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I expected to be spreading compost in the fields right about now, not shoveling snow, but there’s no way around it — no matter what the calendar says, it’s still winter here. This weather will shorten our already short growing season and condense our ordinarily rushed spring schedule into what I can only imagine will be a frenzy of field prepping, seeding and transplanting when we finally can work the soil. (Right now, I’d just like to be able to SEE the soil.) I’m already anticipating a delay in our first share delivery in June, but Stone’s Throw Farm members will still get a full season of produce. I’m hoping the seedlings in the greenhouse will see some much-needed sun today, and the snow will end eventually!


Look at these big piggies! And notice that there’s NOT a foot of snow on the ground where they are . . . sigh.

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Recently at the farm, Elden & I noticed several signs of winged predators.

Yup, it’s that time of year again. Even though there’s still snow on the ground, it’s time to buy fresh, locally grown produce . . . it’s just not quite time to eat said produce. Sign up for your 2013 Stone’s Throw Farm CSA share now, and enjoy the fruit of our labor starting in mid-June.


Soon the farm will be bustling again. I’ll start onions from seed next weekend . . . and once the work starts, there’s no stopping!

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If you’re looking to renew your farm membership or purchase a CSA share from Stone’s Throw Farm for the first time, stay tuned — I’ll share the details with you soon.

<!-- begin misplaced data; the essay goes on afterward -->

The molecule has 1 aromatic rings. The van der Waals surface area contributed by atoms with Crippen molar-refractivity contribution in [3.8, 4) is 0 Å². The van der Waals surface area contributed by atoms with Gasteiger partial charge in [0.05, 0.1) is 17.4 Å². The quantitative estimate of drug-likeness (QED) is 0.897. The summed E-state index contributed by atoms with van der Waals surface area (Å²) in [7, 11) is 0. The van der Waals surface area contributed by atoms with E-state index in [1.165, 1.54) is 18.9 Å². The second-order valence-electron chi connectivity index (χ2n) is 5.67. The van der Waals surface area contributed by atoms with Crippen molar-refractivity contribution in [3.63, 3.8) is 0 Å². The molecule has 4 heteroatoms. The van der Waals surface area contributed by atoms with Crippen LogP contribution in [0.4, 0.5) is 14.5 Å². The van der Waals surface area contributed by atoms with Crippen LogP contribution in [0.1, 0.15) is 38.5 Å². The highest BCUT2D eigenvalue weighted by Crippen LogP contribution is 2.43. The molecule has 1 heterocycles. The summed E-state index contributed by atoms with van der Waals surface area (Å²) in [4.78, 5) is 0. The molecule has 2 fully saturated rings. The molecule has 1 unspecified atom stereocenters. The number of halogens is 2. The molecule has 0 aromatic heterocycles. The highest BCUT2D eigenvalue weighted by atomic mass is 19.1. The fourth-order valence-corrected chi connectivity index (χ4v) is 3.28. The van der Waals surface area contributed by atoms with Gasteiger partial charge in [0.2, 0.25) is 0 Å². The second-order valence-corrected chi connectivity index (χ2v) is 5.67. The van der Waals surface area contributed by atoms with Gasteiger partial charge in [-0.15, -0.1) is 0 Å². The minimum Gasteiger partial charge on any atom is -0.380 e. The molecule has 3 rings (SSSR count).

I’m elbow-deep in the farm budget, tax prep, field plans, share planning, seed catalogs, planting schedules, and so forth. I have to say it’s much easier the fourth time around than it was the first few times, not that I’ve got any part of the process perfected yet.

As an example of an imperfect process, one of my next steps is to inventory all of the seeds I have on hand (leftovers from previous years) to see how many I need to purchase. For seed packets that I’ve been dipping into for several years, sometimes it’s difficult to remember how many I started with last spring. You might wonder why I don’t keep better track of such things . . . to which I can only respond, so do I!

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Our spirits were pretty low yesterday morning at Stone’s Throw Farm — and in Duluth where Heather-Marie was stranded and Elden checked in for updates. We had received over 6 inches on Tuesday and overnight, and the rain kept coming — we got another couple of inches yesterday. The veggies were in standing water, and the pigs’ bedding was soaked. I dug a few little trenches to drain some of the standing water out of the veggies, even though I knew I was sending some of our precious topsoil into the ditch along with it — exactly what I don’t want to do.

My parents and I made some makeshift platforms to put under the pigs’ sleeping huts so their bedding might stay dry. As we were finishing up, my across-the-road neighbor Rick Dalen of Northern Harvest Farm came over to see if he could help. Rick took some photos of the flood, which you can see on the Northern Harvest blog.

The sun came out today and things already look better at the farm, though only time will tell. Farming is a risky business and it’s really wonderful to have our CSA members sharing the risk with us! If the carrots drown or the lettuce gets shredded, these brave people have agreed to eat beets and kale instead. Obviously, if we have too many failures, our members won’t want to renew, so it’s not like CSA farmers get a free pass. We do enjoy a little more security than market farmers, though, and with a diversity of veggies in the field, we hope that even if some crops fail, others will thrive and we’ll all eat well.

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Stone’s Throw Farm is now sold out of 2012 veggie CSA shares. To join our mailing list and be notified when 2013 shares go on sale to new members, please contact me with your full contact information. Thank you.

In the meantime, enjoy two new videos of our piglets!